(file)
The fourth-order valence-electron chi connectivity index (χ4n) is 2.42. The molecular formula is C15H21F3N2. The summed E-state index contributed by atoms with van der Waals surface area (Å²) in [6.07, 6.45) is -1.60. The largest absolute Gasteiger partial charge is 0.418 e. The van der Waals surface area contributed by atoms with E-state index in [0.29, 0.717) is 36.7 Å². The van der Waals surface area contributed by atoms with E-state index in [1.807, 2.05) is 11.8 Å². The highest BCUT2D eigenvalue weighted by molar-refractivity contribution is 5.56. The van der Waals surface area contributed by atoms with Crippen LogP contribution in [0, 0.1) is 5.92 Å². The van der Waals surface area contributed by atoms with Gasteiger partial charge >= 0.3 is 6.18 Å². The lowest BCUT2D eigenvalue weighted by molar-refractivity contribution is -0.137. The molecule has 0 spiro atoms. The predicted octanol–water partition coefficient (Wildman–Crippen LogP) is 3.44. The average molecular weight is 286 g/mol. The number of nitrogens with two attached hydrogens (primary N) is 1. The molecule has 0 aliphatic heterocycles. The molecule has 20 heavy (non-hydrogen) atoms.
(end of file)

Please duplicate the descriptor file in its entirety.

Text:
The fourth-order valence-electron chi connectivity index (χ4n) is 2.42. The molecular formula is C15H21F3N2. The summed E-state index contributed by atoms with van der Waals surface area (Å²) in [6.07, 6.45) is -1.60. The largest absolute Gasteiger partial charge is 0.418 e. The van der Waals surface area contributed by atoms with E-state index in [0.29, 0.717) is 36.7 Å². The van der Waals surface area contributed by atoms with E-state index in [1.807, 2.05) is 11.8 Å². The highest BCUT2D eigenvalue weighted by molar-refractivity contribution is 5.56. The van der Waals surface area contributed by atoms with Crippen LogP contribution in [0, 0.1) is 5.92 Å². The van der Waals surface area contributed by atoms with Gasteiger partial charge >= 0.3 is 6.18 Å². The lowest BCUT2D eigenvalue weighted by molar-refractivity contribution is -0.137. The molecule has 0 spiro atoms. The predicted octanol–water partition coefficient (Wildman–Crippen LogP) is 3.44. The average molecular weight is 286 g/mol. The number of nitrogens with two attached hydrogens (primary N) is 1. The molecule has 0 aliphatic heterocycles. The molecule has 20 heavy (non-hydrogen) atoms.